...and then lists other ordinances that were also abrogated/abolished. Now, the fact is that the covering of women's heads was already largely being ignored by this time. However, whether it was right for women to stop covering before 1983 is a different matter altogehter, and it's not a relevant to anyone who reached the age of reason after 1983.
The Canons used by the authors of these articles are Canons 20, 21, 27 and 28. Here is what those Canons say:
Canon 20 A later law abrogates or derogates from an earlier law, if it expressly so states, or if it is directly contrary to that law, or if it integrally reorders the whole subject matter of the earlier law. A universal law, however, does not derogate from a particular or from a special law, unless the law expressly provides otherwise.
Canon 21 In doubt, the revocation of a previous law is not presumed; rather, later laws are to be related to earlier ones and, as far as possible, harmonized with them.
Canon 27 Custom is the best interpreter of laws.
Canon 28 Without prejudice to the provisions of can. 5, a custom, whether contrary to or apart from the law, is revoked by a contrary custom or law. But unless the law makes express mention of them, it does not revoke centennial or immemorial customs, nor does a universal law revoke particular customs.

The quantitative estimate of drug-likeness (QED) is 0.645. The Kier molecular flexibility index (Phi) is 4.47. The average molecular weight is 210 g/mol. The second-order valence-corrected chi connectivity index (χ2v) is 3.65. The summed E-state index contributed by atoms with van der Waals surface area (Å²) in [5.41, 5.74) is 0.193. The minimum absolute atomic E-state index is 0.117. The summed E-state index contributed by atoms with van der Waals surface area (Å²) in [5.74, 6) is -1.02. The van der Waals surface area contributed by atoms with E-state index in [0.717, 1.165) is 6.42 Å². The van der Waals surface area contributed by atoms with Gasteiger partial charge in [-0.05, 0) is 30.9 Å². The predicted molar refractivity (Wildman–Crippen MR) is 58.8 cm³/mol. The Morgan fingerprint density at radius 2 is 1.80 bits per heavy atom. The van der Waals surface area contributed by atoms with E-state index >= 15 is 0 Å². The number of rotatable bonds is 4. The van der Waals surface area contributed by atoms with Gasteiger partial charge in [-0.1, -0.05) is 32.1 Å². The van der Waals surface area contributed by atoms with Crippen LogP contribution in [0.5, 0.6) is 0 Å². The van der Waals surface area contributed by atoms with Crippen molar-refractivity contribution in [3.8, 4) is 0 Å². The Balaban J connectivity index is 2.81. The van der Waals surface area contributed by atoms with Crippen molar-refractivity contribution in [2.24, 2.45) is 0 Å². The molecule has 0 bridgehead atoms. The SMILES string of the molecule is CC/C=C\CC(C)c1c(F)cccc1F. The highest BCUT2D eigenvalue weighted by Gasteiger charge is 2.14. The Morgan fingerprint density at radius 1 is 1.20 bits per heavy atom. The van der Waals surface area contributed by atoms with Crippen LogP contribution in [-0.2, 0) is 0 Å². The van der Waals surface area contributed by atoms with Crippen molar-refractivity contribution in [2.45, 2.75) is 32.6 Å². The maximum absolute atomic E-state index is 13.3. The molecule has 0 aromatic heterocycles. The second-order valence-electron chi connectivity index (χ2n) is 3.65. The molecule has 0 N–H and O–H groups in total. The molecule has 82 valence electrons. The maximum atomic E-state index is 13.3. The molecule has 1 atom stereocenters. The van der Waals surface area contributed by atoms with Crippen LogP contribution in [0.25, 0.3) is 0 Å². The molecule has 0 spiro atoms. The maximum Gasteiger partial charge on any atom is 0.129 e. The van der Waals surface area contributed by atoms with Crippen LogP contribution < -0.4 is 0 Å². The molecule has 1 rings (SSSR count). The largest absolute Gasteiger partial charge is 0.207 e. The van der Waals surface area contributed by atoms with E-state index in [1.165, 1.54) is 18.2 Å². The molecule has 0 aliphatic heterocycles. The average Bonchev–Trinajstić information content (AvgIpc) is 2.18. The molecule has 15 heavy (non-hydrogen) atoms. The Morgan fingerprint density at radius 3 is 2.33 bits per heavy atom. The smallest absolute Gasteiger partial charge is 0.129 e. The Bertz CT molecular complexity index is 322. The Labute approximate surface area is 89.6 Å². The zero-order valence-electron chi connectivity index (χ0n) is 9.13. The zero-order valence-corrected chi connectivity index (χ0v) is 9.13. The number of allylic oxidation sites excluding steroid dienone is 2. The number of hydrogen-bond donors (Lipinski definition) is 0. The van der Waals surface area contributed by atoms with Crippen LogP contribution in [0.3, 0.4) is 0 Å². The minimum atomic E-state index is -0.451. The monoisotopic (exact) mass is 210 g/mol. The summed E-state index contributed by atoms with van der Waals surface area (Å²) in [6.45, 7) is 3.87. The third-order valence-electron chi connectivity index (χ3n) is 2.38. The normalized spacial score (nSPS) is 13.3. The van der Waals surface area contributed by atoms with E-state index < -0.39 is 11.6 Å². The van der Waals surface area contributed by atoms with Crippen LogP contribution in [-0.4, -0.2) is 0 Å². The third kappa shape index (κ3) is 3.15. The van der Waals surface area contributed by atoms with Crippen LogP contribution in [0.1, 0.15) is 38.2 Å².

And here is why that is all irrelevant when it comes to head coverings at Mass:
Their use of Canon 20 only refutes their own position because they neglected to read Canon 6. Canon 6 DOES "expressly provide otherwise" when it says the 1917 Canon is "abrogated". The use of Canon 20 becomes ever WEAKER when pushed further because there is NO CURRENT LAW to compare the old to. You can't "derogate" (subtract from/diminish) a law that no longer exists...that has been "abrogated". There is no parallel law for head coverings in current Code of Canon Law. Where is the liturgical law that we would have to compare to the old Canon to see if there is a derogation?? It doesn't exist...it has been "abrogated".